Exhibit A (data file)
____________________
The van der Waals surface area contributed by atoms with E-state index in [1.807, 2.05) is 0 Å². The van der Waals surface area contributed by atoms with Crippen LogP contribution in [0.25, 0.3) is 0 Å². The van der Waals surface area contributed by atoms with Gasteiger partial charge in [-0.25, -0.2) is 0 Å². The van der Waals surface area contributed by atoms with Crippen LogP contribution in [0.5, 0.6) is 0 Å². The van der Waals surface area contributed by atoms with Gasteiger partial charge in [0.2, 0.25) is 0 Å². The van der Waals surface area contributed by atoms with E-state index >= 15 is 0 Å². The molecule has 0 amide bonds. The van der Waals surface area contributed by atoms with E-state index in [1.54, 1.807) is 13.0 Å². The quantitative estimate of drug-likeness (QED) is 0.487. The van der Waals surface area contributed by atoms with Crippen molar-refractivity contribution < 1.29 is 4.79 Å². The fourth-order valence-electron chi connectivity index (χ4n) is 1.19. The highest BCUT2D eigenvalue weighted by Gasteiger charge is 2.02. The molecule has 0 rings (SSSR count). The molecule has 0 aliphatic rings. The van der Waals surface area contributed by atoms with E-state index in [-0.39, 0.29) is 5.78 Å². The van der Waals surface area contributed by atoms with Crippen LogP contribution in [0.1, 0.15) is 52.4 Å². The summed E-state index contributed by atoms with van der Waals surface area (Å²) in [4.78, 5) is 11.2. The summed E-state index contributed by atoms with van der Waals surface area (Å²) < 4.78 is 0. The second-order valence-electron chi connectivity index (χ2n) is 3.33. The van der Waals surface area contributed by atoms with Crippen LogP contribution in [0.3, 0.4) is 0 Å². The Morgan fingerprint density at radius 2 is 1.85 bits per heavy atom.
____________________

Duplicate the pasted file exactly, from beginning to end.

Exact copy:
The van der Waals surface area contributed by atoms with E-state index in [1.807, 2.05) is 0 Å². The van der Waals surface area contributed by atoms with Crippen LogP contribution in [0.25, 0.3) is 0 Å². The van der Waals surface area contributed by atoms with Gasteiger partial charge in [-0.25, -0.2) is 0 Å². The van der Waals surface area contributed by atoms with Crippen LogP contribution in [0.5, 0.6) is 0 Å². The van der Waals surface area contributed by atoms with Gasteiger partial charge in [0.2, 0.25) is 0 Å². The van der Waals surface area contributed by atoms with E-state index >= 15 is 0 Å². The molecule has 0 amide bonds. The van der Waals surface area contributed by atoms with E-state index in [1.54, 1.807) is 13.0 Å². The quantitative estimate of drug-likeness (QED) is 0.487. The van der Waals surface area contributed by atoms with Crippen molar-refractivity contribution < 1.29 is 4.79 Å². The fourth-order valence-electron chi connectivity index (χ4n) is 1.19. The highest BCUT2D eigenvalue weighted by Gasteiger charge is 2.02. The molecule has 0 rings (SSSR count). The molecule has 0 aliphatic rings. The van der Waals surface area contributed by atoms with E-state index in [-0.39, 0.29) is 5.78 Å². The van der Waals surface area contributed by atoms with Crippen LogP contribution in [0.1, 0.15) is 52.4 Å². The summed E-state index contributed by atoms with van der Waals surface area (Å²) in [4.78, 5) is 11.2. The summed E-state index contributed by atoms with van der Waals surface area (Å²) < 4.78 is 0. The second-order valence-electron chi connectivity index (χ2n) is 3.33. The van der Waals surface area contributed by atoms with Crippen LogP contribution in [0.3, 0.4) is 0 Å². The Morgan fingerprint density at radius 2 is 1.85 bits per heavy atom.